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Comment Re:Monopolies are bad (Score 1) 58

It's amazing to me that they are still able to be so far ahead of any competition... in everything -- prices, shipping, customer service, selection.,

Um... they're not? Well, not over here.

Prices are so so. Sometimes they're more expensive, sometimes cheaper. There's not all that much in it. Once they got blocked from wide scale tax avoidance, their competitive edge mysteriously vanished.

The range is good compared to many other shops, though I buy quite a bit from ebay who generally have much more interesting stuff. I buy tool consumables and elecgtronic parts from RS, who have an excellent range too. But the competition isn't one shop, it's "the internet", because it's not like I drive from place to place shopping online.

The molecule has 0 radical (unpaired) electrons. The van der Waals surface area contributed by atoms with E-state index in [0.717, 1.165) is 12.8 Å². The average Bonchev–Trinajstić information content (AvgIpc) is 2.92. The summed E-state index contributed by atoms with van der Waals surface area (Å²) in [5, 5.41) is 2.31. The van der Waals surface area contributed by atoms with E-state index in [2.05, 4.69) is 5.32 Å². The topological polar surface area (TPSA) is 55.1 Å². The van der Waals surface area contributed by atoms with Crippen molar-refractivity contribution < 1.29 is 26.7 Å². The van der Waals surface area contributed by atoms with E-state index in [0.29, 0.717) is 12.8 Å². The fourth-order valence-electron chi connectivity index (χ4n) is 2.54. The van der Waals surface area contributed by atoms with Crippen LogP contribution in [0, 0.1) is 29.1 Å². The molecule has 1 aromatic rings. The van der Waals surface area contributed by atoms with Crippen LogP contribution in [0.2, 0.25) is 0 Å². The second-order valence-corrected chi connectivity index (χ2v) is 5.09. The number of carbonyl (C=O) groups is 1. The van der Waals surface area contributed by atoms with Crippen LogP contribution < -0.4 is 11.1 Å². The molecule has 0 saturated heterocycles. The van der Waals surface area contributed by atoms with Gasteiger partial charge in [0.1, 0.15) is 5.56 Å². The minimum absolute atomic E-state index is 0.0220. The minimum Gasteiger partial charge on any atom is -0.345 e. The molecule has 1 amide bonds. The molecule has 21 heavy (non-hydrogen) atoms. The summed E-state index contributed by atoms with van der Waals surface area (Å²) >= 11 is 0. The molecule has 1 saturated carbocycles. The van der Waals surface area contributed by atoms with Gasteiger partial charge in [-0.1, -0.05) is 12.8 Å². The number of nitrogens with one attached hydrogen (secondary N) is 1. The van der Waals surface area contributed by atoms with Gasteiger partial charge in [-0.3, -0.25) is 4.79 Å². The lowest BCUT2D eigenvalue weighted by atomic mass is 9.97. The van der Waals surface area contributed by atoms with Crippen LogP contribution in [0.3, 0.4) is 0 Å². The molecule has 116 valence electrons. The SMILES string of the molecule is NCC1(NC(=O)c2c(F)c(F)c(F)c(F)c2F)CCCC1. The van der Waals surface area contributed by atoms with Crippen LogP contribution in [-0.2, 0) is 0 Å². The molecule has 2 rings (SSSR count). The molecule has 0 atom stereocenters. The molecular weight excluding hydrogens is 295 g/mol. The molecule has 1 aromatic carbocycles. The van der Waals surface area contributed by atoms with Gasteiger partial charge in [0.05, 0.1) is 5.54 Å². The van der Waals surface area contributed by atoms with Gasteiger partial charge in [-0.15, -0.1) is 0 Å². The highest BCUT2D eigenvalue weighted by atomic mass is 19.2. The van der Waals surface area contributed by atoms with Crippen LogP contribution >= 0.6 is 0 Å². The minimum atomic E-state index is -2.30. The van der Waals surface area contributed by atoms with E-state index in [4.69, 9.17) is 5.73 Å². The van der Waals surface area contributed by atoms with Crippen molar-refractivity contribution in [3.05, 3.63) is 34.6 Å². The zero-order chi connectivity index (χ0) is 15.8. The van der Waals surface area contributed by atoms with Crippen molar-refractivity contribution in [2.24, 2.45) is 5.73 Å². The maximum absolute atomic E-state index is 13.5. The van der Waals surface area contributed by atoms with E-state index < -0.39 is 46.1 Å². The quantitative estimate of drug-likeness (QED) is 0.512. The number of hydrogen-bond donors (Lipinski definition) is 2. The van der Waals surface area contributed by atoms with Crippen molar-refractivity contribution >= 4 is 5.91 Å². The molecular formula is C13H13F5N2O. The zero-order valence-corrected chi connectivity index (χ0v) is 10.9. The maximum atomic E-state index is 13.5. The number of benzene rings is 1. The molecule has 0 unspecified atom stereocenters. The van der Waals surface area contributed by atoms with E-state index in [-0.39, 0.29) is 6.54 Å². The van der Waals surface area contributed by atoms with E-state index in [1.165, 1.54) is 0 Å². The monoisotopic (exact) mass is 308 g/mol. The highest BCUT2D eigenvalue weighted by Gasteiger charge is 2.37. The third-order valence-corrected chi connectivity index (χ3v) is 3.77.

For shipping... again meh. I mean it's OK, but nothing special.

For groceries, all the big supermarkets will hit a 1 hour slot reliably, including weekends (extra fee). All the even half way good clothes places have free return shipping. RS offer free next day on any delivery. etc etc.

Random computer parts sem pretty good on amazon price wise. Things like an SSD and one of those funny DVD drive caddy converters for holding an SSD.

Comment Hold down power button and ... (Score 5, Informative) 353

... keep holding it down.

Seriously, this is such an unconscionable violation of basic privacy that even people who have done nothing wrong should automatically have that reaction. And anybody who has done something wrong should know better than to use a fingerprint for unlocking anyway. What was this supposed to prove other than that they have a judge who will rubber-stamp any order no matter how appalling?